Jericho Brown is the recipient of fellowships from the Guggenheim Foundation, the Radcliffe Institute for Advanced Study at Harvard, and the National Endowment for the Arts. Brown’s first book, Please (New Issues 2008), won the American Book Award. His second book, The New Testament (Copper Canyon 2014), won the Anisfield-Wolf Book Award. His third collection, The Tradition, will be published by Copper Canyon in 2019. His poems have appeared in Buzzfeed, The New Republic, The New York Times, The New Yorker, The Paris Review, TIME magazine, Tin House, and several volumes of The Best American Poetry. He is an associate professor and the director of the Creative Writing Program at Emory University.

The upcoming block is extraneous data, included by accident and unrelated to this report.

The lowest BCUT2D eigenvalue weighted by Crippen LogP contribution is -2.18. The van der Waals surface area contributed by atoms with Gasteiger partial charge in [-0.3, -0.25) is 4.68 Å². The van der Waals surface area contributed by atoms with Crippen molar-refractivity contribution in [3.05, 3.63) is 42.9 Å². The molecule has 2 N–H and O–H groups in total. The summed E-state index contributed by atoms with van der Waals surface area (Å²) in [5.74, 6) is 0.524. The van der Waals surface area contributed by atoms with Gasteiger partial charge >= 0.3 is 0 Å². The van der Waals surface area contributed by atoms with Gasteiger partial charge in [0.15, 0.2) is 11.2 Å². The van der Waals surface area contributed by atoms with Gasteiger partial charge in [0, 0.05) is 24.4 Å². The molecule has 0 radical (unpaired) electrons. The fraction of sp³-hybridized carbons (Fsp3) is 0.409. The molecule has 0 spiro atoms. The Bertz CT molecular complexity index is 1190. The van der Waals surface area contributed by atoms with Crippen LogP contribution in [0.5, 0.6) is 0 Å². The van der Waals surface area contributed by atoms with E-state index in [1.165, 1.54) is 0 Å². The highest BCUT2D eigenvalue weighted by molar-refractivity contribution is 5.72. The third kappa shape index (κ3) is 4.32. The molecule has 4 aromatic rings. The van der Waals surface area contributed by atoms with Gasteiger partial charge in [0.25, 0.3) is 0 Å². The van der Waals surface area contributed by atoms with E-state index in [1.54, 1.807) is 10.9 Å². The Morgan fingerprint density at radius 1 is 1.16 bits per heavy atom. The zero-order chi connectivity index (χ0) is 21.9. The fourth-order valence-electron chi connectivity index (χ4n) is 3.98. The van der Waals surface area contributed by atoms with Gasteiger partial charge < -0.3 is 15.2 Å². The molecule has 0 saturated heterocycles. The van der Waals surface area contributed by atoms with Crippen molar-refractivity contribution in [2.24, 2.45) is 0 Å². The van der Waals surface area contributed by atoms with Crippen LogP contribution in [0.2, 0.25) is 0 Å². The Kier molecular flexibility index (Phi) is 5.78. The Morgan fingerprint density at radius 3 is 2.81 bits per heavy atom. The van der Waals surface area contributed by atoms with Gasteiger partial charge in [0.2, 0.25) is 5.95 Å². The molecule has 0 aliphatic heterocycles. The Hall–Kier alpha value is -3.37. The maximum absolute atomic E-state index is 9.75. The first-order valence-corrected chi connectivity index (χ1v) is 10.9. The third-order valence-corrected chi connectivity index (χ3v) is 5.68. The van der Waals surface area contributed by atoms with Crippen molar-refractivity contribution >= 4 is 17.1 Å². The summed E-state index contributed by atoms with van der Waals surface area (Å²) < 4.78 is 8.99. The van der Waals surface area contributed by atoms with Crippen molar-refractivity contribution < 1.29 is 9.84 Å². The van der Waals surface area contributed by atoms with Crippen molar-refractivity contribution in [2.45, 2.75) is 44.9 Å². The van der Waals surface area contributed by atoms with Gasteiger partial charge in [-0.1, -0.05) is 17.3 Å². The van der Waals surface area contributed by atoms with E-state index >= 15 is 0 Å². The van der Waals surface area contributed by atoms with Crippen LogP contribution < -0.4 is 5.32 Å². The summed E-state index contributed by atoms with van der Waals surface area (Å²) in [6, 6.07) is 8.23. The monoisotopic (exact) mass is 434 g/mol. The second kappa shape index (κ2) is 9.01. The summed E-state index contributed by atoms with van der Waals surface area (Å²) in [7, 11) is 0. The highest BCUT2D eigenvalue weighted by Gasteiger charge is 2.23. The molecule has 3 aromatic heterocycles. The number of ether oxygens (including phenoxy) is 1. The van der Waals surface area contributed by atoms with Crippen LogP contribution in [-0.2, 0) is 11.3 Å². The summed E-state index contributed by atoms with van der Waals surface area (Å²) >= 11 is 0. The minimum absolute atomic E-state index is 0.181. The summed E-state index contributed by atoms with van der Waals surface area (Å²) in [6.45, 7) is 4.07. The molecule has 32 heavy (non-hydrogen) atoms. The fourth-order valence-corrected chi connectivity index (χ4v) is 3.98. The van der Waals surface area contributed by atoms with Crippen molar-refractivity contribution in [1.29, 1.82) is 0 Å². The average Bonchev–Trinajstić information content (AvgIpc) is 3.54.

Cornelius Eady—co-founder (with Toi Derricote) of Cave Canem, a nonprofit organization that supports emerging African American poets—has published more than half a dozen volumes of poetry, among them Victims of the Latest Dance Craze (1985), winner of the Lamont Poetry Prize from the Academy of American Poets; The Gathering of My Name (1991), nominated for a Pulitzer Prize; and Brutal Imagination (2001), a National Book Award finalist; and Hardheaded Weather: New and Selected Poems (2008). Brutal Imagination includes a theater sequence based upon the notorious 1994 incident in which Susan Smith, a white woman from South Carolina, claimed that an African American man had kidnapped her children. The FBI searched for the man until Smith confessed the truth: she had invented the man and had drowned the children. Eady’s sequence, which creates a detailed persona of the imaginary suspect, was adapted into an off-Broadway play that won the Newsday Oppenheimer Award. Eady also collaborated with Diedre Murray on a libretto for a roots opera, Running Man, based on his poems, which was a finalist for the Pulitzer Prize in Drama. Eady has received grants from the National Endowment for the Arts, the Guggenheim Foundation, the Rockefeller Foundation, and the Lila Wallace”“Reader’s Digest Fund.